later.

From faraway places and less exotic locales nearer home, Stave has

scavenged and collected. His painting preparation begins at the pawn

shop or flea market when he selects his subjects, making the first of

a thousand decisions to follow. Stave knows instinctively which

objects to carry home and which to leave behind. Most of are small

enough to hold in the hand.

The artist has hundreds of objects – spice tins, bottles, boxes,

shells, porcelain, figurines, coins, medals, and beads. When they are

not packed away in one of several cabinets in his studio they are

likely getting pulled for audition in one of his many still-life

arrangements.

A more recent development is the use of garments, posed as an artist

would pose a model. Stave also paints landscapes and interiors, but

like Morandi, the painter he most admires, he is at his most

persuasive in still-life, where the viewer can experience the

pleasures of a double-read: alternately the celebration of materials

exquisitely painted and an abstract map of color and shape.

Stave is a colorist with a penchant for analogous harmonies – families

of red, for example, calibrated over a range of warm and cool. He is

equally comfortable with dissonance, as in a palette of chrome yellow,

colbalt-violet, and ivory. He loves the loaded brush, particularly

when it delivers luscious patches of impasto. Whether it’s an

imprinted box of cologne, as in the work entitled "Jardin D’ Amour,"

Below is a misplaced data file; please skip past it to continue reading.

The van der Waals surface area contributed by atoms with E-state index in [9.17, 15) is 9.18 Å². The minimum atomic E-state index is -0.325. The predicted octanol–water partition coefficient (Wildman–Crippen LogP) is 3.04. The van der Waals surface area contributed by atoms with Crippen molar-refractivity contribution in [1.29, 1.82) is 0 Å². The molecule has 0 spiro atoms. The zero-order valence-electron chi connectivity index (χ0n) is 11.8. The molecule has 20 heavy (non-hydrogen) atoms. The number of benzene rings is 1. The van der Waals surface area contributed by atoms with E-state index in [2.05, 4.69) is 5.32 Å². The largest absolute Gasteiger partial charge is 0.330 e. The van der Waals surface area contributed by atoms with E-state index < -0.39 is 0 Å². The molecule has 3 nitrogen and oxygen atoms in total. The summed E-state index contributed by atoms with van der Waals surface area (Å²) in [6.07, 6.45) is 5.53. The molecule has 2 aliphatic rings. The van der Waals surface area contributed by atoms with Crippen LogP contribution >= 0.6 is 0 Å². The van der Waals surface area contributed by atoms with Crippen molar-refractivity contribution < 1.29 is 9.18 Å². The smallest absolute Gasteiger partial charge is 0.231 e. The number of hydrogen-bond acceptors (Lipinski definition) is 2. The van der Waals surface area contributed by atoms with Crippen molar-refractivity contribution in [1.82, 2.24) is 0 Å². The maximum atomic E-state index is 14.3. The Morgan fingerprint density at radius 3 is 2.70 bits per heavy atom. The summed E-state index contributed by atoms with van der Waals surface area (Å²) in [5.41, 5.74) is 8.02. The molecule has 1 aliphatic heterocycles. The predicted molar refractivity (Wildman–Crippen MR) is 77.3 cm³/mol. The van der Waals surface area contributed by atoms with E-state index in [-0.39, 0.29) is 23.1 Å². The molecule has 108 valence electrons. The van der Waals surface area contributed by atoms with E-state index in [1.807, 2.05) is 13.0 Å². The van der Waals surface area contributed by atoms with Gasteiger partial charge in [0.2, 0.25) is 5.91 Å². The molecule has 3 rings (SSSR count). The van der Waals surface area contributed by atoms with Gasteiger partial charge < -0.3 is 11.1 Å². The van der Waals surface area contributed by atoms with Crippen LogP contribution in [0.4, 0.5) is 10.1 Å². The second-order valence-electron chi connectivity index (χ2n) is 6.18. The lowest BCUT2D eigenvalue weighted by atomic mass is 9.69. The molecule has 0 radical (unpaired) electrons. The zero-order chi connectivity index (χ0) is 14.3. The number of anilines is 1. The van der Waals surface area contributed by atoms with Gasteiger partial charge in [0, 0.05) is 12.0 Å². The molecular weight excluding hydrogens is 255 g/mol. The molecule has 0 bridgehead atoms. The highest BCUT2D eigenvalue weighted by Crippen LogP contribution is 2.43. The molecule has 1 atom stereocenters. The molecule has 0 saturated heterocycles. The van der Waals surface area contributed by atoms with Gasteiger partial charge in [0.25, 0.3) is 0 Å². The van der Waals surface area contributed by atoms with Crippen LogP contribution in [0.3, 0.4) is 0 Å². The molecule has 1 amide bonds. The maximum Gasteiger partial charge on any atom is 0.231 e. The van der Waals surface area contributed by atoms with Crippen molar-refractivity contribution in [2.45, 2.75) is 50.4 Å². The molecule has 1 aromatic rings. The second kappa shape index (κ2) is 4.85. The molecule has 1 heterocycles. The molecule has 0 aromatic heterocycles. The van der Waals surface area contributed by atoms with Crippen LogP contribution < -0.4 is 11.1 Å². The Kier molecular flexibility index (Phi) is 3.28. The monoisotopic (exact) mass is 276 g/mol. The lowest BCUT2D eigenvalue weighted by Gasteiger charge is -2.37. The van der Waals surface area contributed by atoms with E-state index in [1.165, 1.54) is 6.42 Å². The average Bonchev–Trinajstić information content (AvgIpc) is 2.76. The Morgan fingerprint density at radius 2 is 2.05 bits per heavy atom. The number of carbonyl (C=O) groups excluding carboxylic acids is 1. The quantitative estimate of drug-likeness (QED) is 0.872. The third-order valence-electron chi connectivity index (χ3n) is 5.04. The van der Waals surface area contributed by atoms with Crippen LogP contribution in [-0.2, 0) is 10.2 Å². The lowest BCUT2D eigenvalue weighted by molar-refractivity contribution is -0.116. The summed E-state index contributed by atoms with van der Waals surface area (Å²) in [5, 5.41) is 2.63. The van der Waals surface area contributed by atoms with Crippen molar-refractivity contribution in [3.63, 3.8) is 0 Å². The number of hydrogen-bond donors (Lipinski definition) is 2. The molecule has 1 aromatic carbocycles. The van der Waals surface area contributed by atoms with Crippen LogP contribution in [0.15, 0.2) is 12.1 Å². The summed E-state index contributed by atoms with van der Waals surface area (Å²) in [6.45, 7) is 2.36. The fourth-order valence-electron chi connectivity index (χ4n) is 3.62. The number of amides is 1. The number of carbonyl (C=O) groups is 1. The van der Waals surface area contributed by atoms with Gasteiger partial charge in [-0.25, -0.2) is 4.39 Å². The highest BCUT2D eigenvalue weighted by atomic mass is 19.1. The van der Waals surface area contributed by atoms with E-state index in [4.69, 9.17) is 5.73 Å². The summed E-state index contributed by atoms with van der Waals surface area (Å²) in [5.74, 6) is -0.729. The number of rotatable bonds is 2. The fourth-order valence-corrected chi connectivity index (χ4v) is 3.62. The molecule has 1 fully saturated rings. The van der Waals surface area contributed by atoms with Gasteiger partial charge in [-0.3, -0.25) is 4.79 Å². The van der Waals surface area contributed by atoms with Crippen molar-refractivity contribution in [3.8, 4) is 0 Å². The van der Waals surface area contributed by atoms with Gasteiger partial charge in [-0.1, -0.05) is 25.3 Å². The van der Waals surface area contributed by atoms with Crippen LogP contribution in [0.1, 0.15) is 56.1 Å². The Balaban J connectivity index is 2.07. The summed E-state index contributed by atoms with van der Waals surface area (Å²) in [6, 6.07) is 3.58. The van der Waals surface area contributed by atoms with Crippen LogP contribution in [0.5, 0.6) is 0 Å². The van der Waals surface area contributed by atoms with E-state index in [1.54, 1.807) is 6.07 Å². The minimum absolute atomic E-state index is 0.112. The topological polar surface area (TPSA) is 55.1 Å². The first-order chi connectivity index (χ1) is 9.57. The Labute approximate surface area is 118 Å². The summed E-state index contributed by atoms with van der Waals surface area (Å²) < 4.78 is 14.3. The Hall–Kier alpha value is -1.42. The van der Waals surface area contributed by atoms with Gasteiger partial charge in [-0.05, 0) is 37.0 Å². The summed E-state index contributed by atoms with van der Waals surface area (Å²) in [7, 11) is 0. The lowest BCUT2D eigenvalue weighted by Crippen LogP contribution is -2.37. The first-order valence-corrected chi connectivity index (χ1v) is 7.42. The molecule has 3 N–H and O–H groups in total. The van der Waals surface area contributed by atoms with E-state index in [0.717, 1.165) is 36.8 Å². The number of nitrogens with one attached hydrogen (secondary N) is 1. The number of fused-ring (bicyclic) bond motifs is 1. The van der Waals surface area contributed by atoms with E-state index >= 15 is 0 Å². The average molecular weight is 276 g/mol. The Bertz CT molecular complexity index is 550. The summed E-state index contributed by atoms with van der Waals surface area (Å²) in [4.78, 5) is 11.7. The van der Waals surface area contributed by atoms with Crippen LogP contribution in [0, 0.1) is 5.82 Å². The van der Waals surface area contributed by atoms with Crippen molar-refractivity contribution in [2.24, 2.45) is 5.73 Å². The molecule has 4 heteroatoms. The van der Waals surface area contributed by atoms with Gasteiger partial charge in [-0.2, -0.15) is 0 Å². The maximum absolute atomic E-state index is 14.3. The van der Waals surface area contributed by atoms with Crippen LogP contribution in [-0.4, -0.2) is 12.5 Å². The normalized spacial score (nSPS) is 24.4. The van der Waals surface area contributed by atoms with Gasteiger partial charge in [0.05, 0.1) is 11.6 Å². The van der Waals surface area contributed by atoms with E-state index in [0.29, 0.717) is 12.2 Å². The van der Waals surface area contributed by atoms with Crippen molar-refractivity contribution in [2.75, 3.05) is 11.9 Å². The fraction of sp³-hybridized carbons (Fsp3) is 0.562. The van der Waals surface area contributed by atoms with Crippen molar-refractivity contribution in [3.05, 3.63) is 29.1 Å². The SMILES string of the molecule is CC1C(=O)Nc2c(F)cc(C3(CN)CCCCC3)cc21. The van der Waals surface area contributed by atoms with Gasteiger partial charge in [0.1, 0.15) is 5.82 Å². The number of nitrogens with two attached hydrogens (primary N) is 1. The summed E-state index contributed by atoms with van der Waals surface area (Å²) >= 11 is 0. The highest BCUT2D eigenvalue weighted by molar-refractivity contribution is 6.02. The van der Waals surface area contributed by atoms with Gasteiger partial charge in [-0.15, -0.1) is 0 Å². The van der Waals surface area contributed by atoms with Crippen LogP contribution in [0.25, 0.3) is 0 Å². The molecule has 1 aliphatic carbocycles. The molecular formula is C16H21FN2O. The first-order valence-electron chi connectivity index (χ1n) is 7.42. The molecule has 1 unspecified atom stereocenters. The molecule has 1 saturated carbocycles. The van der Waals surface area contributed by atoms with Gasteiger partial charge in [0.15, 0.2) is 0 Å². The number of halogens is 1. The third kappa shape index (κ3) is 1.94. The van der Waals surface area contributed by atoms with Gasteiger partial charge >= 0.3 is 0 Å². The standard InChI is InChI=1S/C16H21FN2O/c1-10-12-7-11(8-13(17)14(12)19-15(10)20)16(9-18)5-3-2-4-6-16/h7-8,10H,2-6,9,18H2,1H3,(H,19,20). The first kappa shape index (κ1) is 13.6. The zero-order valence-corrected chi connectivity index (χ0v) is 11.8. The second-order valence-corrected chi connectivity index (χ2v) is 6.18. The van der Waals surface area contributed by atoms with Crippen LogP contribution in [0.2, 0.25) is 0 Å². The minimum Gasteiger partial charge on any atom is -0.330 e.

or a floral applique, as in the painting "Etsuko Nakajima’s’ Kimono,"

he creates surface ornamentation to delight the eye.

Stave’s paint handling exhibits the confidence of a painter at the top

of his game. He captures those half-notes between the opulence of

light and of fugitive shadow. It all falls into place so lovingly and

it so indulges the senses that a little voice inside calls out "Let’s

have just one more little look."

A still-life is like the smallest of rooms. It is a space invitingly

reachable, summoning the viewer in to share it and then closing the

door behind. This sense of intimacy is heightened when the subject is

wearing apparel, a kimono, robe, or skirt that belongs to a person

unknown. They lie motionless, their beauty paused in eternal readiness

for the master or mistress.

When his wife, an antique dealer, brought home a Chinese skirt, Stave

knew he had to paint it. That first painting led to other garment

paintings. For the moment at least, the attention once lavished on the

architecture of boxes and tins shifted to undulating folds and

decorative piping. Stave, ever self-analytical, worries that taking a

beautiful work of art such as a kimono and turning it into another

work of art, a painting, is somehow misdirected. Art history offers

numerous examples to the contrary. The same Velazquez who painted

Queen Mariana and the Infanta Margarita devoted no less of his genius

to their courtly gowns.

Stave’s long career as a painter has put him the company of many

artists whose names one would recognize. Given his modest demeanor he

scrupulously avoids dropping them and attributes his acquaintance with

Motherwell, Saul Bellow, James Baldwin, Kenzo Okado, and Larry Rivers

to having been in the right place at the right time.

Stave is a man of character and intelligence. None of his personal

qualities, however, is more important than his discipline. Without it

we would have none of these extraordinary paintings.

– F. R. Rivera

George Stave, Recent Work Morpeth Gallery, 43 West Broad

Street, Hopewell; 609-333-9393; gallery hours: Tuesday through

Saturday, 10 a.m. to 5:30 p.m.; through October 16.